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Equality is Everyone’s Responsibility

Sara O Brien • 3/8/2020
We all— not just women—deserve to be equal. We all need to be responsible for making decisions that better the masses.
IWD 2020 banner


I’ve been a mother of three who had the blessing of taking time off from my career to raise a family. I entered back into the workforce and built my career over the last eight years from Administrative Assistant to Director with C&W Services. International Women’s Day and the theme #EachforEqual has many meanings but, for me, based on my experiences, it boils down to one thing: we are all people and need to strip away our bias, social expectations, gender roles and our judgements. At the end of the day, we’re all human and have something to offer regardless of our gender.

It is important to take responsibility for how we interact with people of all backgrounds, ages, genders, sexual orientations, political views, experience levels, etc. because there is something to be learned from everyone. When we judge someone because of their gender or physical appearance, we limit our capabilities as a society by ruling out or underestimating what they have to offer. If we lead from a place of curiosity and lean in to learning about varying human circumstances and history, we can leverage that cultural knowledge, extend empathy and compassion, better collaborate and create a more unified solution moving forward. Each for Equal Sara O’Brien

We all— not just women—deserve to be equal. Equality is a human issue, not just a women’s issue and the thought that the responsibility of shifting societal or business norms lays on one group would be a disservice. It is up to everyone to work together and not put the onus on just one group. We all need to be responsible for making decisions that better the masses.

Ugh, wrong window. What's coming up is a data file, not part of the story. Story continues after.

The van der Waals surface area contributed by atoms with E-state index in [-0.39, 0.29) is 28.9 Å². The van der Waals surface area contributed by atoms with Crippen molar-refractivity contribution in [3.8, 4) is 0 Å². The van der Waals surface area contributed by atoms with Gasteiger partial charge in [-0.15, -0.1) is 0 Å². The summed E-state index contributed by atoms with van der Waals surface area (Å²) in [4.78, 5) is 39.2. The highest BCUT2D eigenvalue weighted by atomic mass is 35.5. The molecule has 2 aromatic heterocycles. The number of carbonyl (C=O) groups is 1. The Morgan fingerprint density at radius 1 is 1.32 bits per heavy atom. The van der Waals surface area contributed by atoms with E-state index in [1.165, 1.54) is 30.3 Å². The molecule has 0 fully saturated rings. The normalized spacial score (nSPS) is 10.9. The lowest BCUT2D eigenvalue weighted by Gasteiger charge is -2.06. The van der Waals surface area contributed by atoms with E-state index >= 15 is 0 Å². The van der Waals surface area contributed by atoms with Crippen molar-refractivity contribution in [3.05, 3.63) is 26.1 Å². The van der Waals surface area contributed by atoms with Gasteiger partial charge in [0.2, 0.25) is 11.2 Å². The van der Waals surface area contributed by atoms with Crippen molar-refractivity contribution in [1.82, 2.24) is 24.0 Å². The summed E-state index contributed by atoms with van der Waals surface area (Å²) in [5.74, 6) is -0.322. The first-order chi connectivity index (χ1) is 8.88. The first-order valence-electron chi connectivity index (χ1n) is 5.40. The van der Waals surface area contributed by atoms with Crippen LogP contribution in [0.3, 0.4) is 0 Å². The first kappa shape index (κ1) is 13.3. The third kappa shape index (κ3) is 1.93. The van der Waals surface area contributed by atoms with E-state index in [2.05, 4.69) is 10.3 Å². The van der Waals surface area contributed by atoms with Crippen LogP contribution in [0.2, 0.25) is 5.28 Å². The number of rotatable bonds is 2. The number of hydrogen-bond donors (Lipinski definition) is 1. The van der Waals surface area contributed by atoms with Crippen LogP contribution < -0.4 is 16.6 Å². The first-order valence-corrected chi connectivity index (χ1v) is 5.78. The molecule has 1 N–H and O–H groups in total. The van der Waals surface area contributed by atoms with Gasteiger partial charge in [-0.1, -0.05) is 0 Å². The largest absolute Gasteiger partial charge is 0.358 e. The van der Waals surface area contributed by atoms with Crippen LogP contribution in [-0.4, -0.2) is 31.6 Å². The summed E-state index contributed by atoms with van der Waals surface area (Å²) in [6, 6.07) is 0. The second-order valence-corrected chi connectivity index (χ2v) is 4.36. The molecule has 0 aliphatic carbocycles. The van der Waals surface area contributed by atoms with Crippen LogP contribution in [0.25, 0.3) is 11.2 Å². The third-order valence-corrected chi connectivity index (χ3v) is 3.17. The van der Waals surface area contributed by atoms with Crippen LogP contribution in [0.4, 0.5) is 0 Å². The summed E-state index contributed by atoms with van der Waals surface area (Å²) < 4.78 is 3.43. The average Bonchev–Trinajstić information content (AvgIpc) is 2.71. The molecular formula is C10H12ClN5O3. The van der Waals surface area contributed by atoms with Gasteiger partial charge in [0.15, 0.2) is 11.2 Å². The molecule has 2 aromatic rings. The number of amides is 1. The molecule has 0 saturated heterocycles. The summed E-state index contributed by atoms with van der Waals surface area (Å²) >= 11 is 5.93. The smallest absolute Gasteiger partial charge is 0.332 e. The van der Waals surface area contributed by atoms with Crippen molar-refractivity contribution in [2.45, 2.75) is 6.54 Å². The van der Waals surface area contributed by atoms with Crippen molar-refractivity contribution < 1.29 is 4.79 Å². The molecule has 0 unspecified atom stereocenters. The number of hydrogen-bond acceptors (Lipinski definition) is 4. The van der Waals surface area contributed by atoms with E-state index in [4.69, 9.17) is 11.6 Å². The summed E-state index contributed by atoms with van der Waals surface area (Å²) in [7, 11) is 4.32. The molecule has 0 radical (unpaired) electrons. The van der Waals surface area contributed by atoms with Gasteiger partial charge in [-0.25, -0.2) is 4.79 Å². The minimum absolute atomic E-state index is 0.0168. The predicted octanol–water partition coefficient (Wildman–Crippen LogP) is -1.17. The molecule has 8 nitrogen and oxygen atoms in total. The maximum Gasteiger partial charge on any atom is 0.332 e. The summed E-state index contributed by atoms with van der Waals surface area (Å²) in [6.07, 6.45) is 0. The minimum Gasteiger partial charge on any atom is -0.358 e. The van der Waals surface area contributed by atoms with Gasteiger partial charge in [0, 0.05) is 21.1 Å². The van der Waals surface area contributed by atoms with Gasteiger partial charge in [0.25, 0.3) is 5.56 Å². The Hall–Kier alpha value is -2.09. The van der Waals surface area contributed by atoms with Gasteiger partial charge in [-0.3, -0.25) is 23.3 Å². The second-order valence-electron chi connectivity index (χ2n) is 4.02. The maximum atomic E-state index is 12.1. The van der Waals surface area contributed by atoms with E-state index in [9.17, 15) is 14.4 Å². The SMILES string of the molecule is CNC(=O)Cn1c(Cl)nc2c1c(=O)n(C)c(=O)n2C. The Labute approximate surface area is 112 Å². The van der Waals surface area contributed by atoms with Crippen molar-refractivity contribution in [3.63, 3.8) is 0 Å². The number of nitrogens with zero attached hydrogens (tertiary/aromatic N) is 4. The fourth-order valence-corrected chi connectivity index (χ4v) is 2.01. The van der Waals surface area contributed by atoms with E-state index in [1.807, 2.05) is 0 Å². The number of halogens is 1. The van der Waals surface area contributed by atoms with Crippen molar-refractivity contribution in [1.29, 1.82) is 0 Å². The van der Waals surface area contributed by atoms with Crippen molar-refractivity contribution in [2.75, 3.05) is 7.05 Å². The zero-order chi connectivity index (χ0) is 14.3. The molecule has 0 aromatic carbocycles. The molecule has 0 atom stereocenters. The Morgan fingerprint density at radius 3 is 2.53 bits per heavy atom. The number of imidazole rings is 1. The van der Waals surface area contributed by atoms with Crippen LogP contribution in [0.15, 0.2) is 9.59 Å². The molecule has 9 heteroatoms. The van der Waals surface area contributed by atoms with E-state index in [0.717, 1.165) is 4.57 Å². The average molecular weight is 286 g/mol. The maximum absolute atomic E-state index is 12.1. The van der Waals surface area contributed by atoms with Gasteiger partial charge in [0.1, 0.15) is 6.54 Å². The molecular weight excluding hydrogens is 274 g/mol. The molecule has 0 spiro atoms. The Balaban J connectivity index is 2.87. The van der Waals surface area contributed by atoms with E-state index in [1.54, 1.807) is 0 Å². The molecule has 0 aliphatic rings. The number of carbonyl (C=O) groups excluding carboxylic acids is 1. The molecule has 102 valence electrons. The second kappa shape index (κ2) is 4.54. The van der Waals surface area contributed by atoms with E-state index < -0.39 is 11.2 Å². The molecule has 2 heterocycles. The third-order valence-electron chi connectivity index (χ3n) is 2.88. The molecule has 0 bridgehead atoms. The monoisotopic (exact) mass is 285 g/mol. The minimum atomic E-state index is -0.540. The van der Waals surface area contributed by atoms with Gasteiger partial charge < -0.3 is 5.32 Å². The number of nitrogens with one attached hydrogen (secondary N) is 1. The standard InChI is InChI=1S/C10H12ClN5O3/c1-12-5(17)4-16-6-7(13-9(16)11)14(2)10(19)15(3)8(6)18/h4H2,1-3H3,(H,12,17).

Thanks to the strong women in our history who pushed the barriers in their time, our society is more diverse. Important note: it’s the 100-year anniversary of the ratification of the 19th amendment granting women the right to vote in the US. We have come so far in that last century and even more so in recent years. Nearly half of the workforce is women and more women than ever are in upper management and professional occupations. Gone are the times when is was expected that woman stayed at home while men were the family breadwinners. The choices are practically endless: have a family and a career, go to college and get a degree, pursue another skill or passion in order to gain fulfillment and feel valued. The options are only restricted if you start to believe that you are held back by the societal labels that are you think are assigned to you. We earn the right to take advantage of any opportunity that arises; be ready when it comes.

We shouldn’t hide behind labels and use them as excuses. We all need to rise to the occasion, work hard, collaborate with others, take opportunities and show our worth. Working together, we can focus on finding common ground, supporting each other and presenting creative solutions instead of overcoming judgements and stigmas. If you’re in a situation that isn’t fulfilling, it is in your power to make a change.

Each for Equal means that no one is more important than the next and everyone is for everyone. With a more supportive and conscious society, we can strive to get everyone on the same playing field. Promotion and validation would purely be based on someone’s capabilities and that is exactly the type of environment I hope to cultivate for my children and future generations.


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